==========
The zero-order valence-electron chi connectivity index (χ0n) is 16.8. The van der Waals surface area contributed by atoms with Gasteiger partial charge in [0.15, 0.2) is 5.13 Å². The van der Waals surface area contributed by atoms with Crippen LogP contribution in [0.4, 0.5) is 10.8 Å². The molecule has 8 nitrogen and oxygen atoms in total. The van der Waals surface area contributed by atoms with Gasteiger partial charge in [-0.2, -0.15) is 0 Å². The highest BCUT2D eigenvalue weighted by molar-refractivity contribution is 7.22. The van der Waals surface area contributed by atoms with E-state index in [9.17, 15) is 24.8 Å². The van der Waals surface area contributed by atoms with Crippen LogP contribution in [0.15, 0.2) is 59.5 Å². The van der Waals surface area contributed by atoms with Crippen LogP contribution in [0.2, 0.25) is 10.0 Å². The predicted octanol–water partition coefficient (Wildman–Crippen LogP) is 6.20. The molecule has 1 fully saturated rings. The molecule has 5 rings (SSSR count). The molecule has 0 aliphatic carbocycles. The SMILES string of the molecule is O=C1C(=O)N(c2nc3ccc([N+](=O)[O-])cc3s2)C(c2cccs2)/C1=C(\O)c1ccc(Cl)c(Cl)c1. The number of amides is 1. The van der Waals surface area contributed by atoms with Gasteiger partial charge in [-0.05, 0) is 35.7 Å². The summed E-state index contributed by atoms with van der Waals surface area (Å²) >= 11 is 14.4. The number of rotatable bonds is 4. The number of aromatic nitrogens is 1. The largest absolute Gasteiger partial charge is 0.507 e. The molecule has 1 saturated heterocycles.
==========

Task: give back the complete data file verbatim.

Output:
The zero-order valence-electron chi connectivity index (χ0n) is 16.8. The van der Waals surface area contributed by atoms with Gasteiger partial charge in [0.15, 0.2) is 5.13 Å². The van der Waals surface area contributed by atoms with Crippen LogP contribution in [0.4, 0.5) is 10.8 Å². The molecule has 8 nitrogen and oxygen atoms in total. The van der Waals surface area contributed by atoms with Gasteiger partial charge in [-0.2, -0.15) is 0 Å². The highest BCUT2D eigenvalue weighted by molar-refractivity contribution is 7.22. The van der Waals surface area contributed by atoms with E-state index in [9.17, 15) is 24.8 Å². The van der Waals surface area contributed by atoms with Crippen LogP contribution in [0.15, 0.2) is 59.5 Å². The van der Waals surface area contributed by atoms with Crippen LogP contribution in [0.2, 0.25) is 10.0 Å². The predicted octanol–water partition coefficient (Wildman–Crippen LogP) is 6.20. The molecule has 1 fully saturated rings. The molecule has 5 rings (SSSR count). The molecule has 0 aliphatic carbocycles. The SMILES string of the molecule is O=C1C(=O)N(c2nc3ccc([N+](=O)[O-])cc3s2)C(c2cccs2)/C1=C(\O)c1ccc(Cl)c(Cl)c1. The number of amides is 1. The van der Waals surface area contributed by atoms with Gasteiger partial charge in [-0.05, 0) is 35.7 Å². The summed E-state index contributed by atoms with van der Waals surface area (Å²) >= 11 is 14.4. The number of rotatable bonds is 4. The number of aromatic nitrogens is 1. The largest absolute Gasteiger partial charge is 0.507 e. The molecule has 1 saturated heterocycles.